For the non-parents out there, let's quickly review the tidal wave from Arendelle that swept over the parents of the world in the last 12-15 months. I was planning to see Frozen when it hit the cheap theaters but didn't. Because it never got to the cheap theaters. It stayed in the full price theaters morphing from regular showings into special sing along showings right through the DVD release ($1.2B global box office). In June, the Billboard Dance Club Songs list was topped by a Disney song (Let it Go), and for the better part of a year parents had to sell heirlooms to buy Frozen birthday party decor off eBay. A year after it released, we went to Disneyland where Kate expected to meet Elsa and Anna. We got lucky. We had 3-day passes, so we got into the park an hour early one day. That day, G speedwalked from the entrance to the "Meet Elsa and Anna" fastpass line (yes, Elsa and Anna have their own fast pass line), waited in line for 45 minutes to get fastpasses, and managed to get passes for 2:20 in the afternoon. They ran out of passes before the park opened for general admission. When we returned at 2:20 we waited in line again for over an hour to actually meet Elsa and Anna. Apparently, before they implemented the fast pass system parents were waiting in line for over 5 hours to meet the princesses. A YEAR after the movie released.
The fanatical devotion that surrounds this film left quite a few people scratching their heads about what caused such an uproar. Certainly Tangled (Rapunzel), and the Frog Princess (Tianna) didn't produce anything like this. Why this one? I thought it over for a while and ran some ideas past G. It turned out we had independently come to basically the same conclusion. The way our kids put it was, "She's a princess, but with powers," which is a major departure from previous Disney princesses.
Not so sure? Let's review some other Disney princesses:
- Snow White - Beautiful, kind, sickeningly optimistic and helpless before a simple disguise. She ends up waiting, half dead, for her prince to save her.
- Aurora - Beautiful, loved by everyone, so trusting she dances with strange men who show up in the forest, but ultimately helpless before spinning needles. She ends up stuck in an enchanted death sleep, waiting for her prince to save her.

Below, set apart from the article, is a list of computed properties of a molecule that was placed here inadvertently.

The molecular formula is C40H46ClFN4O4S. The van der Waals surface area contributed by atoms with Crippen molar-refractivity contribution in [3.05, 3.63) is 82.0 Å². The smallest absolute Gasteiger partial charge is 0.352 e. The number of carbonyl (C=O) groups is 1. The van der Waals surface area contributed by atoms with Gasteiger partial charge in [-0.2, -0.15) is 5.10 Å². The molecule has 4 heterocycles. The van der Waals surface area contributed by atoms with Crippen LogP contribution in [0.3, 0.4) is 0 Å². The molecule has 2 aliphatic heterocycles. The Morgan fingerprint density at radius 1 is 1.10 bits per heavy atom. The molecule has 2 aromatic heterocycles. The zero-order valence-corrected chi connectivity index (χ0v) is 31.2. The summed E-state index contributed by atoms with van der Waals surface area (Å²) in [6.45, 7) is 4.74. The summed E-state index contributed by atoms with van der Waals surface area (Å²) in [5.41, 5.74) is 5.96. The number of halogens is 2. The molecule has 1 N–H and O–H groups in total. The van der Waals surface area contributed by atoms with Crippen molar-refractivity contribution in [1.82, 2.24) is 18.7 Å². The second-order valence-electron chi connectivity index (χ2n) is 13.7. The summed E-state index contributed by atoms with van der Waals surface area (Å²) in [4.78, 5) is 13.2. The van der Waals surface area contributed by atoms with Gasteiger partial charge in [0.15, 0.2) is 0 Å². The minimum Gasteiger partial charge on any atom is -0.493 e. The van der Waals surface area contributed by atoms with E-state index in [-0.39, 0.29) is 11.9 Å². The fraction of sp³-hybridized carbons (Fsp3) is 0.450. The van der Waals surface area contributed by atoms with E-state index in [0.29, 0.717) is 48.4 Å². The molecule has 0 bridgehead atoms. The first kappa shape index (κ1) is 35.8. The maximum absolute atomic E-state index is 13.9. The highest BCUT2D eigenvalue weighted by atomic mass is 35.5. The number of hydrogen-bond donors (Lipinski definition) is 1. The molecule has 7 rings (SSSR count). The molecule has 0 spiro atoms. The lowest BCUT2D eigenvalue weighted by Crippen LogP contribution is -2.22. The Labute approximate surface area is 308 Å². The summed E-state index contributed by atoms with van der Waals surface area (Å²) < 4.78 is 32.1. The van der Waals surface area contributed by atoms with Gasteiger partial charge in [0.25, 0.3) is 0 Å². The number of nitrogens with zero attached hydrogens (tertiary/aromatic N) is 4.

Of course these are really old examples. Maybe a more modern one will be better:
- Ariel - Beautiful, but rebellious, and honestly not so bright. Helpless before a witch with a lousy sales pitch. She loses the guy, and gets transformed back into a mermaid after getting her father turned into a worm. She's stuck waiting for her prince to knock off the witch and then STILL needs her dad to save her from the disappointment of losing her first
infatuationlove. (Assuming that being transformed into an alien creature and separated from your family forever counts as being saved.)
Now let's talk about Elsa. She makes awesome stuff with her mind and a gesture, and runs a kingdom (without a guy even!). Halfway through the movie she "loses" her princess status and becomes Queen Elsa of Arrendelle. Most importantly, she does all this despite feeling unsure of herself. When she can't keep her fears in check anymore, she gives up the act, exiles herself for everyone's safety, and finally gets to revel in her own power. "Let it Go" captured the hearts of millions of girls. They will have to grow up a little before they really understand why its working title was "Elsa's Bad*** Song".
Disney is sending girls a big message here. You don't have to feel perfect. Hiding your abilities won't help in the long run. You can make awesome things. You can be powerful. This movie is about getting girls into STEM. (Science, Technology, Engineering, and Math)